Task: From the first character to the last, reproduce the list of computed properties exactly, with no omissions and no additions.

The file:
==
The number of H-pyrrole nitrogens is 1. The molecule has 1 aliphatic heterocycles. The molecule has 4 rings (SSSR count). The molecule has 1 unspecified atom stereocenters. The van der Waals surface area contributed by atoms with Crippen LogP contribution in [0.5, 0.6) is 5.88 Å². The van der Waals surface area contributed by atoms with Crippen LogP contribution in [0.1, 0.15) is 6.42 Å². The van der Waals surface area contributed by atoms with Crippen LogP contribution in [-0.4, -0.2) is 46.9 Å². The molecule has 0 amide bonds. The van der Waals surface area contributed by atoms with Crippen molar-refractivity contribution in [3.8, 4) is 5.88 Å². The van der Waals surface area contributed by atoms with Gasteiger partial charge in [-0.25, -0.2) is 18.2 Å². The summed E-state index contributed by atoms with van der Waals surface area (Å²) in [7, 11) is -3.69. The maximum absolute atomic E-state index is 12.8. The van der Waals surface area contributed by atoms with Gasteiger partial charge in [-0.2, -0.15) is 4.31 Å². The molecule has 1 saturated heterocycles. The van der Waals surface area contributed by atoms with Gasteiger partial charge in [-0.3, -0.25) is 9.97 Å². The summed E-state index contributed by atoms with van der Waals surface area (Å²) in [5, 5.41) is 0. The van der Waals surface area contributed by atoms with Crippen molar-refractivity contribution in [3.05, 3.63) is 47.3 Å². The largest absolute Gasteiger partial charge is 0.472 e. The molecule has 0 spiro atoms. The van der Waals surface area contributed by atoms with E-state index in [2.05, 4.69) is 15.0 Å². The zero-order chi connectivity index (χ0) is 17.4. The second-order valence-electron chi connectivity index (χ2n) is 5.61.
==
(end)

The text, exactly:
The number of H-pyrrole nitrogens is 1. The molecule has 1 aliphatic heterocycles. The molecule has 4 rings (SSSR count). The molecule has 1 unspecified atom stereocenters. The van der Waals surface area contributed by atoms with Crippen LogP contribution in [0.5, 0.6) is 5.88 Å². The van der Waals surface area contributed by atoms with Crippen LogP contribution in [0.1, 0.15) is 6.42 Å². The van der Waals surface area contributed by atoms with Crippen LogP contribution in [-0.4, -0.2) is 46.9 Å². The molecule has 0 amide bonds. The van der Waals surface area contributed by atoms with Crippen molar-refractivity contribution in [3.8, 4) is 5.88 Å². The van der Waals surface area contributed by atoms with Gasteiger partial charge in [-0.25, -0.2) is 18.2 Å². The summed E-state index contributed by atoms with van der Waals surface area (Å²) in [7, 11) is -3.69. The maximum absolute atomic E-state index is 12.8. The van der Waals surface area contributed by atoms with Gasteiger partial charge in [-0.2, -0.15) is 4.31 Å². The molecule has 1 saturated heterocycles. The van der Waals surface area contributed by atoms with Gasteiger partial charge in [-0.3, -0.25) is 9.97 Å². The summed E-state index contributed by atoms with van der Waals surface area (Å²) in [5, 5.41) is 0. The van der Waals surface area contributed by atoms with Crippen molar-refractivity contribution in [3.05, 3.63) is 47.3 Å². The largest absolute Gasteiger partial charge is 0.472 e. The molecule has 0 spiro atoms. The van der Waals surface area contributed by atoms with E-state index in [2.05, 4.69) is 15.0 Å². The zero-order chi connectivity index (χ0) is 17.4. The second-order valence-electron chi connectivity index (χ2n) is 5.61.